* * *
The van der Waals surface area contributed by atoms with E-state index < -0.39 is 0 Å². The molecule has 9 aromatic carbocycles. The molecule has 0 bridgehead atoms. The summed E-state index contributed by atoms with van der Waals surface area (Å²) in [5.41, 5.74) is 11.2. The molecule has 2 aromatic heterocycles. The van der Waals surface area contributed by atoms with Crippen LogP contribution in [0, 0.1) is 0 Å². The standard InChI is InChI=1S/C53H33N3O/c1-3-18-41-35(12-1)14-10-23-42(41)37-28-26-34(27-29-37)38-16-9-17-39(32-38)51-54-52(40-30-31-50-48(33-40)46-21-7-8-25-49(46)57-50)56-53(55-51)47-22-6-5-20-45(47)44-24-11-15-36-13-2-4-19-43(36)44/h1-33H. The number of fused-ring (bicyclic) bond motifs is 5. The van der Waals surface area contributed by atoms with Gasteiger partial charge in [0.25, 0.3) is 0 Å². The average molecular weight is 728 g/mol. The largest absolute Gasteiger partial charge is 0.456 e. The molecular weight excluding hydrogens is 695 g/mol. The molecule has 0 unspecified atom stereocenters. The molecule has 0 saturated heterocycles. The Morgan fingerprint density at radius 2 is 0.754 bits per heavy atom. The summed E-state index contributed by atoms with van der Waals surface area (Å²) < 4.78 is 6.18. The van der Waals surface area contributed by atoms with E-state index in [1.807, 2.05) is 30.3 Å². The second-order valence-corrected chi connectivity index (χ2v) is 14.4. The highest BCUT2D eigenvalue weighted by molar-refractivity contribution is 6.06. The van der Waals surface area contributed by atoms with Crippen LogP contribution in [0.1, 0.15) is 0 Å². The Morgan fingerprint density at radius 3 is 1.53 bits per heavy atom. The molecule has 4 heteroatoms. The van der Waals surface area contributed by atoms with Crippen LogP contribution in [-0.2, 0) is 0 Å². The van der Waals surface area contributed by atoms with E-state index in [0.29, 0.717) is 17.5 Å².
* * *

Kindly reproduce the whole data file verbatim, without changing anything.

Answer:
The van der Waals surface area contributed by atoms with E-state index < -0.39 is 0 Å². The molecule has 9 aromatic carbocycles. The molecule has 0 bridgehead atoms. The summed E-state index contributed by atoms with van der Waals surface area (Å²) in [5.41, 5.74) is 11.2. The molecule has 2 aromatic heterocycles. The van der Waals surface area contributed by atoms with Crippen LogP contribution in [0, 0.1) is 0 Å². The standard InChI is InChI=1S/C53H33N3O/c1-3-18-41-35(12-1)14-10-23-42(41)37-28-26-34(27-29-37)38-16-9-17-39(32-38)51-54-52(40-30-31-50-48(33-40)46-21-7-8-25-49(46)57-50)56-53(55-51)47-22-6-5-20-45(47)44-24-11-15-36-13-2-4-19-43(36)44/h1-33H. The number of fused-ring (bicyclic) bond motifs is 5. The van der Waals surface area contributed by atoms with Gasteiger partial charge in [0.25, 0.3) is 0 Å². The average molecular weight is 728 g/mol. The largest absolute Gasteiger partial charge is 0.456 e. The molecular weight excluding hydrogens is 695 g/mol. The molecule has 0 unspecified atom stereocenters. The molecule has 0 saturated heterocycles. The Morgan fingerprint density at radius 2 is 0.754 bits per heavy atom. The summed E-state index contributed by atoms with van der Waals surface area (Å²) < 4.78 is 6.18. The van der Waals surface area contributed by atoms with E-state index in [1.807, 2.05) is 30.3 Å². The second-order valence-corrected chi connectivity index (χ2v) is 14.4. The highest BCUT2D eigenvalue weighted by molar-refractivity contribution is 6.06. The van der Waals surface area contributed by atoms with Crippen LogP contribution in [0.1, 0.15) is 0 Å². The Morgan fingerprint density at radius 3 is 1.53 bits per heavy atom. The molecule has 4 heteroatoms. The van der Waals surface area contributed by atoms with Crippen LogP contribution in [-0.2, 0) is 0 Å². The van der Waals surface area contributed by atoms with E-state index in [0.29, 0.717) is 17.5 Å².